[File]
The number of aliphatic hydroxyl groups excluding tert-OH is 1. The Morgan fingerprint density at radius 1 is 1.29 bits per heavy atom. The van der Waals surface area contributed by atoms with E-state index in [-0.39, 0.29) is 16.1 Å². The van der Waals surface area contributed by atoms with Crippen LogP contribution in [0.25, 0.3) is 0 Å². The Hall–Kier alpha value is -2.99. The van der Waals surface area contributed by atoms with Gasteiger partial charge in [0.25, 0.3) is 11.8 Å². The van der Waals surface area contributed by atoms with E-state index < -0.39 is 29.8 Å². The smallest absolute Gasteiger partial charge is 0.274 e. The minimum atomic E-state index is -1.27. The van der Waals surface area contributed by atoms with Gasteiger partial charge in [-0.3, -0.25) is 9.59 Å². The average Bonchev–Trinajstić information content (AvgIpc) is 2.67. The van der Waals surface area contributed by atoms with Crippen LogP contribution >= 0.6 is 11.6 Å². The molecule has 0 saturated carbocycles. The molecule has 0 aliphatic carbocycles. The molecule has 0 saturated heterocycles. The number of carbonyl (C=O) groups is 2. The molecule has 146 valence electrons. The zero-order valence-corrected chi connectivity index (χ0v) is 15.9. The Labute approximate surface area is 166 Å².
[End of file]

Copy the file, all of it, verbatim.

The number of aliphatic hydroxyl groups excluding tert-OH is 1. The Morgan fingerprint density at radius 1 is 1.29 bits per heavy atom. The van der Waals surface area contributed by atoms with E-state index in [-0.39, 0.29) is 16.1 Å². The van der Waals surface area contributed by atoms with Crippen LogP contribution in [0.25, 0.3) is 0 Å². The Hall–Kier alpha value is -2.99. The van der Waals surface area contributed by atoms with Gasteiger partial charge in [0.25, 0.3) is 11.8 Å². The van der Waals surface area contributed by atoms with E-state index < -0.39 is 29.8 Å². The smallest absolute Gasteiger partial charge is 0.274 e. The minimum atomic E-state index is -1.27. The van der Waals surface area contributed by atoms with Gasteiger partial charge in [-0.3, -0.25) is 9.59 Å². The average Bonchev–Trinajstić information content (AvgIpc) is 2.67. The van der Waals surface area contributed by atoms with Crippen LogP contribution >= 0.6 is 11.6 Å². The molecule has 0 saturated carbocycles. The molecule has 0 aliphatic carbocycles. The molecule has 0 saturated heterocycles. The number of carbonyl (C=O) groups is 2. The molecule has 146 valence electrons. The zero-order valence-corrected chi connectivity index (χ0v) is 15.9. The Labute approximate surface area is 166 Å².